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01.12.2015 | Research article | Ausgabe 1/2015 Open Access

BMC Oral Health 1/2015

A dental myth bites the dust – no observable relation between the incidence of dental abscess and the weather and lunar phase: an ecological study

BMC Oral Health > Ausgabe 1/2015
Oliver Ristow, Steffen Koerdt, Ruben Stelzner, Matthias Stelzner, Christoph Johannes, Melanie Ristow, Bettina Hohlweg-Majert, Christoph Pautke
Wichtige Hinweise

Competing interests

The authors declare that they have no competing interests.

Authors’ contributions

OR, CP, SK, and BHM designed the study. MR and CJ consulted on the statistical analysis. OR, CJ, RS, SK, and MS performed all data acquisition. OR, SK, CJ, and CP cleaned the data. MR performed the data analysis, and OR, CP, and MR interpreted the data. OR drafted the manuscript, and CP, SK, MR, RS, MS, and BHM were responsible for revision of the manuscript. All authors read and approved the final manuscript. All authors are responsible for the accuracy and integrity of the entire work and for ensuring that any concerns are appropriately investigated and resolved.



Anecdotal reports assert a relationship between weather and lunar activity and the odontogenic abscess (OA) incidence, but this relationship has not been validated. Therefore, the present study investigated the relationship between oral pain caused by OA and a variety of meteorological parameters and cyclic lunar activity.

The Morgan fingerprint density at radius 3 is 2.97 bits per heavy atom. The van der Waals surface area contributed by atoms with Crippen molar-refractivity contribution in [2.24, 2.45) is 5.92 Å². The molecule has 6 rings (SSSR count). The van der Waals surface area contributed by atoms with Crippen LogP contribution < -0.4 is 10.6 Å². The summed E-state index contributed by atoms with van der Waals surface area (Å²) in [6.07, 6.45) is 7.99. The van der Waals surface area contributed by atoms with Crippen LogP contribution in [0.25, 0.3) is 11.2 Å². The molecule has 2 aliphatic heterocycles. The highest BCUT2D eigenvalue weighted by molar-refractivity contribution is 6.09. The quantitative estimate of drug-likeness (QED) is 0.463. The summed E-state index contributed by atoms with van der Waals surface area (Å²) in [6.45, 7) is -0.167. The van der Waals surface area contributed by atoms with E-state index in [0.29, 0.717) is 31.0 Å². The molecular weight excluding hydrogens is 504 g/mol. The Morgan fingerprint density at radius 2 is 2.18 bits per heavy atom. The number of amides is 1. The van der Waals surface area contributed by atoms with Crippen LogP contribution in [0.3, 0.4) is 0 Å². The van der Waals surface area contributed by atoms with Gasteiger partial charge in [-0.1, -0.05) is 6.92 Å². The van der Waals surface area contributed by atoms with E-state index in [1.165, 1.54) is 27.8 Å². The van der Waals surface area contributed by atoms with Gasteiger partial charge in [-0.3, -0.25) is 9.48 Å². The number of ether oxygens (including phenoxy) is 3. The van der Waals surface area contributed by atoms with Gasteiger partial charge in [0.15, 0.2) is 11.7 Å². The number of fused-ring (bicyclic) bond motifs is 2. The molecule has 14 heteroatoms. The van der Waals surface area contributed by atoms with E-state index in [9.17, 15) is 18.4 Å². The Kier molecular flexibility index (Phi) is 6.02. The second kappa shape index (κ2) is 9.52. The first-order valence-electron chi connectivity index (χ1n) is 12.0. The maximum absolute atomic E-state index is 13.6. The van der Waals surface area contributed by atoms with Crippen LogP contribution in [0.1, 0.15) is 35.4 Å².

The records of all dental emergency patients treated at the AllDent Zahnzentrum Emergency Unit in Munich, Germany during 2012 were retrospectively reviewed. Patients with oral pain who were diagnosed with OA and treated surgically (n = 1211) were included in the analysis. The OA incidence was correlated to daily meteorological data, biosynoptic weather analysis, and cyclic lunar activity.


There was no seasonal variation in the OA incidence. None of the meteorological parameters, lunar phase, or biosynoptic weather class were significantly correlated with the OA incidence, except the mean barometric pressure, which was weakly correlated (rho = -0.204). The OA incidence showed a decreasing trend as barometric pressure increased (p < 0.001). On multiple linear regression, the barometric pressure accounted for approximately 4% of the OA incidence.


There is no evidence supporting a correlation between the incidence of odontogenic abscess and the weather and lunar activities.
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